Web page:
Here are just some of the dishes to get excited about on your next trip to The Pearl of the Orient, courtesy of Stuart and Cathay Pacific.
Dim sum with a modern twist
Originating in the south of China, dim sum is a Cantonese dish consisting of bite-size portions of food traditionally served in bamboo steamers and stuffed with a variety of tasty fillings. While dim sum comes in many forms – from sweet and savoury dumplings to ‘congee’ (a type of rice porridge) – Stuart’s favourite remains Cha Siu Bao. This barbecued pork-filled bun is a popular Cantonese dish which has seen many new and exciting contemporary modifications, the most exciting of which is the pulled pork varieties which Stuart spotted at one of the buzzing cafés in Shueng Wan.
“When I came across this, I knew that Hong Kong would never stop surprising me,” says Stuart. “The cornucopia of tantalizing cross-cultural flavours, fresh ingredients and a whole-hearted approach to food and drink are what make Hong Kong the world-class culinary destination it has come to be today.”
Skilfully prepared BBQ skewers
While nothing can replace the traditional South African braai, the mouth-watering aromas of barbecued meat wafting through the streets of Hong Kong are in a league of their own! Get your hands on the tastiest skewers grilled fresh and to perfection right in front of you, from meaty kebabs basted in the most tantalising sweet and sour as well as homemade curry sauces, to the more unusual varieties – such as octopus and even pig intestines – for the more adventurous foodies!
Wander through the back alleys and neighbourhoods of Hong Kong for an authentic taste experience from local street chefs, who serve these delicious dishes right off the grill. Wan Chai, a bustling foodie neighbourhood just east of Central, is a great place to start.
Sip on silk stocking milk tea
While Hong Kong’s love of tea probably has a lot to do with Britain’s influence in the mid-1800s, the people of Hong Kong have turned tea-drinking into a national past time of their own, offering a sweeter, creamier version that is a must-try for anyone visiting the city.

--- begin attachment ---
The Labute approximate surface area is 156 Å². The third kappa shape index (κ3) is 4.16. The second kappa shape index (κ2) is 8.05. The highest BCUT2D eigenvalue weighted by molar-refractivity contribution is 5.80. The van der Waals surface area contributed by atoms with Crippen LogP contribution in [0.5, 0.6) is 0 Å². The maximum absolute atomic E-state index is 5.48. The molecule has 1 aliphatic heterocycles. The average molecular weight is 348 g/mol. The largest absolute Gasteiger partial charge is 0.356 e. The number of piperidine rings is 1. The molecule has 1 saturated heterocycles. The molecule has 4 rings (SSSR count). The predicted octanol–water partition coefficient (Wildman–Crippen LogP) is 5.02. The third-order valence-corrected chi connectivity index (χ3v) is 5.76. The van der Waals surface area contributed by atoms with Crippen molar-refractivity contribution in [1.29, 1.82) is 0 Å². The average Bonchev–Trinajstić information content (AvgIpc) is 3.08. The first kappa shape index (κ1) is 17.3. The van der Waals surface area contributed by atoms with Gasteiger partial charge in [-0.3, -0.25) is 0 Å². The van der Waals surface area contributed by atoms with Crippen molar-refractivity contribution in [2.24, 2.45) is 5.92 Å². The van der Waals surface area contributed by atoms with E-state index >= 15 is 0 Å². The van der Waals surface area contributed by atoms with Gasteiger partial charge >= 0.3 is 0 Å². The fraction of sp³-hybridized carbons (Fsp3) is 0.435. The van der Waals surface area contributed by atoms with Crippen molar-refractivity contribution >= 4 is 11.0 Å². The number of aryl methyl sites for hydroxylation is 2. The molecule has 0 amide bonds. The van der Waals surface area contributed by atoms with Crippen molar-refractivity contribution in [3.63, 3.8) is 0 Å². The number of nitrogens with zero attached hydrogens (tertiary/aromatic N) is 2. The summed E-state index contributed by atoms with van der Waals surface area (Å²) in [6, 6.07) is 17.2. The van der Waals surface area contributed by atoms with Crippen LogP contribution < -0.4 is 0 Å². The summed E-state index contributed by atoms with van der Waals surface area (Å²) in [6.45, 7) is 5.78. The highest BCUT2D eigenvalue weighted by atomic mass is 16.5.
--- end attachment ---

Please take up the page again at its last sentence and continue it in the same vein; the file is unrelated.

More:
Silk stocking milk tea, or ‘Hong Kong style tea’, is typically made from black Ceylon tea and sweet condensed milk, which is what gives the tea its silky texture. Stop at one of the many cafes and stalls in Central for a quick cuppa before wandering off again – you won’t be disappointed!
Soupy wonton noodles
There’s never been a more satisfying dish than a bowl of steamy wonton noodles – that is, until it’s combined with a rich, meaty broth to create one of the best comfort foods in Hong Kong. Tsim Kai Chi is fast becoming one of the most popular eateries serving this dish in Hong Kong’s Central district, offering generous portions of wontons floating in a sensationally delicious broth.
You can get a bowl of noodles along with a drink of your choice (everything from soya milk to lemon tea) for under HK$40 – an absolute steal for a filling lunch.
Crisp and fluffy egg waffles
Egg waffles (or gai daan zai in Cantonese, which translates to ‘eggies’ or ‘eggettes’) have become a popular dessert across the globe, but these light and fluffy mounds of sweet eggy heaven have been a central part of traditional Cantonese cuisine since the mid-20th century.
This sweet snack is typically golden-yellow in colour, crispy on the outside and light and fluffy on inside, served hot and fresh at many food stalls on the streets of Hong Kong. Master Low-Key Food Shop in Shau Kei Wan serves some of the best gai daan zai in town, which you can enjoy with peanut butter, condensed milk and sugar, or drizzled with a little sweet syrup if you prefer. Remember, egg waffles are best eaten hot, but you’re probably not going to want to wait that long to tuck into it anyway.